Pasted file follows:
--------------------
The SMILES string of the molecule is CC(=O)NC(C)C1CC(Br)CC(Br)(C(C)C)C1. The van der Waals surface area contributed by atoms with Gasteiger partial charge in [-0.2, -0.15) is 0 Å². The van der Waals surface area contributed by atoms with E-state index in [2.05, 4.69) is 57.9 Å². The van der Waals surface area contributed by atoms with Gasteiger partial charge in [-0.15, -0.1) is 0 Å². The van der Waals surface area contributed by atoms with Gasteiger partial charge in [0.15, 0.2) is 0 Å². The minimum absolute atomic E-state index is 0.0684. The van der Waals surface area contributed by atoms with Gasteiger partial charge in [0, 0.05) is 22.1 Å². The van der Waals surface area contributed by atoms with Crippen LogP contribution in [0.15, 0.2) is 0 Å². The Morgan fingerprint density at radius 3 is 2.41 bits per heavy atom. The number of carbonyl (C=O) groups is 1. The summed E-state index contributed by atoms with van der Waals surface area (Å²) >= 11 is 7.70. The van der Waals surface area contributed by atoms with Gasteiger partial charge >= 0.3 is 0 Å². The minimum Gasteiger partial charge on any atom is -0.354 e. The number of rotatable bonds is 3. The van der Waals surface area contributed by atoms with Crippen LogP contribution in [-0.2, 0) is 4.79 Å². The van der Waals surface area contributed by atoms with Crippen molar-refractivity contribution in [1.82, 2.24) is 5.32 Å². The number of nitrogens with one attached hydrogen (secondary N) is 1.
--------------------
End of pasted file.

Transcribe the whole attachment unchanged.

The SMILES string of the molecule is CC(=O)NC(C)C1CC(Br)CC(Br)(C(C)C)C1. The van der Waals surface area contributed by atoms with Gasteiger partial charge in [-0.2, -0.15) is 0 Å². The van der Waals surface area contributed by atoms with E-state index in [2.05, 4.69) is 57.9 Å². The van der Waals surface area contributed by atoms with Gasteiger partial charge in [-0.15, -0.1) is 0 Å². The van der Waals surface area contributed by atoms with Gasteiger partial charge in [0.15, 0.2) is 0 Å². The minimum absolute atomic E-state index is 0.0684. The van der Waals surface area contributed by atoms with Gasteiger partial charge in [0, 0.05) is 22.1 Å². The van der Waals surface area contributed by atoms with Crippen LogP contribution in [0.15, 0.2) is 0 Å². The Morgan fingerprint density at radius 3 is 2.41 bits per heavy atom. The number of carbonyl (C=O) groups is 1. The summed E-state index contributed by atoms with van der Waals surface area (Å²) >= 11 is 7.70. The van der Waals surface area contributed by atoms with Gasteiger partial charge >= 0.3 is 0 Å². The minimum Gasteiger partial charge on any atom is -0.354 e. The number of rotatable bonds is 3. The van der Waals surface area contributed by atoms with Crippen LogP contribution in [-0.2, 0) is 4.79 Å². The van der Waals surface area contributed by atoms with Crippen molar-refractivity contribution in [1.82, 2.24) is 5.32 Å². The number of nitrogens with one attached hydrogen (secondary N) is 1.